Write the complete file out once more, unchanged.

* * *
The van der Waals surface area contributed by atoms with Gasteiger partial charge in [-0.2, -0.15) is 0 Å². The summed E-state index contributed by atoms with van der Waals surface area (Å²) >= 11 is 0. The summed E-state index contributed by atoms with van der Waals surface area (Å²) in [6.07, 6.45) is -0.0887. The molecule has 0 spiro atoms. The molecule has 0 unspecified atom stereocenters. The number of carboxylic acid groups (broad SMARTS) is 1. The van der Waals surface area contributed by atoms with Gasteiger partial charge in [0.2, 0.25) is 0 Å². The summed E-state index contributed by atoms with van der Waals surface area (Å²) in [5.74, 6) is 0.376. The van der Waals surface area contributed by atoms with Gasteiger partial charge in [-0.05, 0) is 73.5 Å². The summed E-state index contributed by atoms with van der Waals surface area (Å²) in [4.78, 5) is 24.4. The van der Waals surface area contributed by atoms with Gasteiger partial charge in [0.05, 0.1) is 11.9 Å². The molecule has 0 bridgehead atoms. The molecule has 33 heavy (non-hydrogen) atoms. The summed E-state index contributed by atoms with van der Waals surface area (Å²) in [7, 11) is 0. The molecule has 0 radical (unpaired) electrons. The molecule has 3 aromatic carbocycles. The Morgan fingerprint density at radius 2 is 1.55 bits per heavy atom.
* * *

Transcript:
The van der Waals surface area contributed by atoms with Gasteiger partial charge in [-0.2, -0.15) is 0 Å². The summed E-state index contributed by atoms with van der Waals surface area (Å²) >= 11 is 0. The summed E-state index contributed by atoms with van der Waals surface area (Å²) in [6.07, 6.45) is -0.0887. The molecule has 0 spiro atoms. The molecule has 0 unspecified atom stereocenters. The number of carboxylic acid groups (broad SMARTS) is 1. The van der Waals surface area contributed by atoms with Gasteiger partial charge in [0.2, 0.25) is 0 Å². The summed E-state index contributed by atoms with van der Waals surface area (Å²) in [5.74, 6) is 0.376. The van der Waals surface area contributed by atoms with Gasteiger partial charge in [-0.05, 0) is 73.5 Å². The summed E-state index contributed by atoms with van der Waals surface area (Å²) in [4.78, 5) is 24.4. The van der Waals surface area contributed by atoms with Gasteiger partial charge in [0.05, 0.1) is 11.9 Å². The molecule has 0 bridgehead atoms. The molecule has 33 heavy (non-hydrogen) atoms. The summed E-state index contributed by atoms with van der Waals surface area (Å²) in [7, 11) is 0. The molecule has 0 radical (unpaired) electrons. The molecule has 3 aromatic carbocycles. The Morgan fingerprint density at radius 2 is 1.55 bits per heavy atom.